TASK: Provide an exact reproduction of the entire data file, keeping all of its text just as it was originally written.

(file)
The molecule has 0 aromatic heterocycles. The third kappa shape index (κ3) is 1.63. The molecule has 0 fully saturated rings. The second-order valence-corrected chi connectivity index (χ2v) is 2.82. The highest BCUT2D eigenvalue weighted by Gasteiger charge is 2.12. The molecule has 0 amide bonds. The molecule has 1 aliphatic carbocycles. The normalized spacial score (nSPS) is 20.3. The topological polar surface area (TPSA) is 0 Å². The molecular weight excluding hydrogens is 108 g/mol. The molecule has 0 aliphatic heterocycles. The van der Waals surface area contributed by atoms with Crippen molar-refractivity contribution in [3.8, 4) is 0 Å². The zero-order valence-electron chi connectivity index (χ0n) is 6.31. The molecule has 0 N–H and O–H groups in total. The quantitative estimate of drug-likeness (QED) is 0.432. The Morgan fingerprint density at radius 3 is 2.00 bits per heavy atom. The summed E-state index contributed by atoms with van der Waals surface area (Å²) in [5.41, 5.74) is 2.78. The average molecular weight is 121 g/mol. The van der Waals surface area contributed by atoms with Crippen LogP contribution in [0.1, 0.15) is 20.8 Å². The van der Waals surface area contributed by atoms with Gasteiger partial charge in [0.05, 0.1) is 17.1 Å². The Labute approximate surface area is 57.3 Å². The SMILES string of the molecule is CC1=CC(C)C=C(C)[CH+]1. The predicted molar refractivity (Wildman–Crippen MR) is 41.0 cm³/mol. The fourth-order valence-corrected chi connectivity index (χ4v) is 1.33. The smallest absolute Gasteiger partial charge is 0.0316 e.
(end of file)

The molecule has 0 aromatic heterocycles. The third kappa shape index (κ3) is 1.63. The molecule has 0 fully saturated rings. The second-order valence-corrected chi connectivity index (χ2v) is 2.82. The highest BCUT2D eigenvalue weighted by Gasteiger charge is 2.12. The molecule has 0 amide bonds. The molecule has 1 aliphatic carbocycles. The normalized spacial score (nSPS) is 20.3. The topological polar surface area (TPSA) is 0 Å². The molecular weight excluding hydrogens is 108 g/mol. The molecule has 0 aliphatic heterocycles. The van der Waals surface area contributed by atoms with Crippen molar-refractivity contribution in [3.8, 4) is 0 Å². The zero-order valence-electron chi connectivity index (χ0n) is 6.31. The molecule has 0 N–H and O–H groups in total. The quantitative estimate of drug-likeness (QED) is 0.432. The Morgan fingerprint density at radius 3 is 2.00 bits per heavy atom. The summed E-state index contributed by atoms with van der Waals surface area (Å²) in [5.41, 5.74) is 2.78. The average molecular weight is 121 g/mol. The van der Waals surface area contributed by atoms with Crippen LogP contribution in [0.1, 0.15) is 20.8 Å². The van der Waals surface area contributed by atoms with Gasteiger partial charge in [0.05, 0.1) is 17.1 Å². The Labute approximate surface area is 57.3 Å². The SMILES string of the molecule is CC1=CC(C)C=C(C)[CH+]1. The predicted molar refractivity (Wildman–Crippen MR) is 41.0 cm³/mol. The fourth-order valence-corrected chi connectivity index (χ4v) is 1.33. The smallest absolute Gasteiger partial charge is 0.0316 e.